The Minister for Education, Joe McHugh, has welcomed the ASTI decision to direct its members to engage with the predictive grades process for Leaving Certificate students.

This afternoon agreement was reached with the Association for Secondary Teachers Ireland trade union over legal protections for teachers.

The union will be advising its members to engage with the process after, it said, it had received "full indemnity" this afternoon.

The ASTI said the union and its legal advisers had engaged with the Department of Education and Skills today on their concerns regarding the indemnity that was made available by the Department of Education.

Its concerns related to the potential for teachers to have to bear legal costs should a student take legal proceedings against an individual teacher. 

It said it sought to have full indemnity available for teachers while they undertake this work in good faith, and that it has now secured "the necessary clear assurances and clarifications that allow for teachers to proceed with this work without fear of negative financial consequences".

It said the Department has given an undertaking that in all cases where the indemnity applies, the Chief State Solicitor's Office will take over the running of the litigation.

"This strengthening of the indemnity will ensure that a teacher will not have to employ her/ his own legal team to defend herself/ himself and run the risk of incurring large irrecoverable costs and expenses", the union said.

This clears the way for the calculation of grades to go ahead. 

ASTI confirmed that teachers can now proceed with the process and "will apply the high professional standards it requires".

Speaking after this afternoon's Cabinet meeting, Mr McHugh said it had been a very stressful few months for students who had been waiting for clarity about their exams.

Mr McHugh said his preference had initially been for the Leaving Cert to go ahead, but after modelling what the exams would look like, the State Examinations Commission decided that it could not stand over those plans.

He said a lot of teachers had a "philosophical objection" to the predictive grades process but were doing it out of solidarity.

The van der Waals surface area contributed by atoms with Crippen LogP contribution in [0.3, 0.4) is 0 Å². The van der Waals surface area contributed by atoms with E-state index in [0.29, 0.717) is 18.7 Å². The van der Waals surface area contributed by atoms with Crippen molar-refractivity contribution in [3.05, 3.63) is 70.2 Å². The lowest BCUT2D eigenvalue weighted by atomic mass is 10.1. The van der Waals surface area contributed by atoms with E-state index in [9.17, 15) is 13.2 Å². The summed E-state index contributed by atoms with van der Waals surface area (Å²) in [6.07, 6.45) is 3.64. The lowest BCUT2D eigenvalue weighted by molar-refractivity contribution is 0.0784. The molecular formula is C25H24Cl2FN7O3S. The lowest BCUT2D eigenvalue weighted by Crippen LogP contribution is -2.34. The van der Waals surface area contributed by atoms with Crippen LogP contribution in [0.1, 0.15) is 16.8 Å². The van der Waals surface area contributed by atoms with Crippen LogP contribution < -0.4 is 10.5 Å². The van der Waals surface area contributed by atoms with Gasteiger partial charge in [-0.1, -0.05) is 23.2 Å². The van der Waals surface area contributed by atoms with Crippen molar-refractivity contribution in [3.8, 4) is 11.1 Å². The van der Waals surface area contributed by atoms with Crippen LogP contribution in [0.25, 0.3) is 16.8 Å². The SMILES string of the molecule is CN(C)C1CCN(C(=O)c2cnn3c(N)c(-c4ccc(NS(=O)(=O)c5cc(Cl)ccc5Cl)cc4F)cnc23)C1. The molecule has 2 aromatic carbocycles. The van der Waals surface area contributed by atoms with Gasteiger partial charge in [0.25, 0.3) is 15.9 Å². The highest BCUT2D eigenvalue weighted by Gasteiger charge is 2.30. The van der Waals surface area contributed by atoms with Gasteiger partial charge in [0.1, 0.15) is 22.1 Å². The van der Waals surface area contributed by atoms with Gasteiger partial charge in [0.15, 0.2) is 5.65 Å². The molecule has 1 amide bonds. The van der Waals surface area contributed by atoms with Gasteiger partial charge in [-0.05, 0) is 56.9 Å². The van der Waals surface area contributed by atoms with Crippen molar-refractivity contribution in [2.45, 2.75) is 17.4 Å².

The Minister said the confusion around the Leaving Cert had been brought to a conclusion "within a matter of weeks" and that today's decision was the result of a lot of work and that it was now "all systems go". He said it had taken time to get things right.

He said the power to decide a grade would not lie with any one individual teacher, but would be "an all-school alignment". He said canvassing of teachers would not be condoned.

Mr McHugh conceded that the predictive grades system was not perfect and not his preferred method of assessment.

He said that further clarification may be needed in the weeks and months ahead.

The Minister said the current advice was "clear and very narrow" in relation to when students would be returning to school.

He said he was currently trying to "incorporate a summer programme" for disadvantaged children and children with special needs.

He also said parents would be advised as soon as possible about what would be expected in September. He said returning to school would be a very restricted, complicated and challenging process, particularly for students in older school buildings.

ASTI President Deirdre McDonald has said she is satisfied with the agreement which has been reached in relation to the system of calculated grades.

Speaking on RTÉ's Drivetime she said it was always her view that "this would be resolved quickly", and there was "never any need for students to be stressed" over the issue.

"What has been agreed is that any litigation which happens as a result of the calculated grades process that the Chief State Solicitor's office will run any of the legalities and so they will take on all of the cost," she said.

Ms McDonald added that the message is clear that any lobbying of teachers should be reported to the Department of Education and Skills.

"There is a strong message out there that this behaviour is just not acceptable," she said.

TUI telling members to proceed with work

The Teachers of Union of Ireland, which represents around 40% of secondary teachers, has said that while it has sought clarification on the legal indemnity of the calculated grading system, it believes its concerns will be satisfied.

TUI General Secretary John MacGabhann said the union was telling members to proceed with work on calculated grades because it is time sensitive. 

He said they have already received some clarifications and others are on their way but the union "don't have any doubt" that the indemnity with clarifications will absolutely satisfy all concerns

Mr MacGabhann said the union was satisfied that the process is robust and the protections around the process are also robust. 

Additional reporting Sharon Gaffney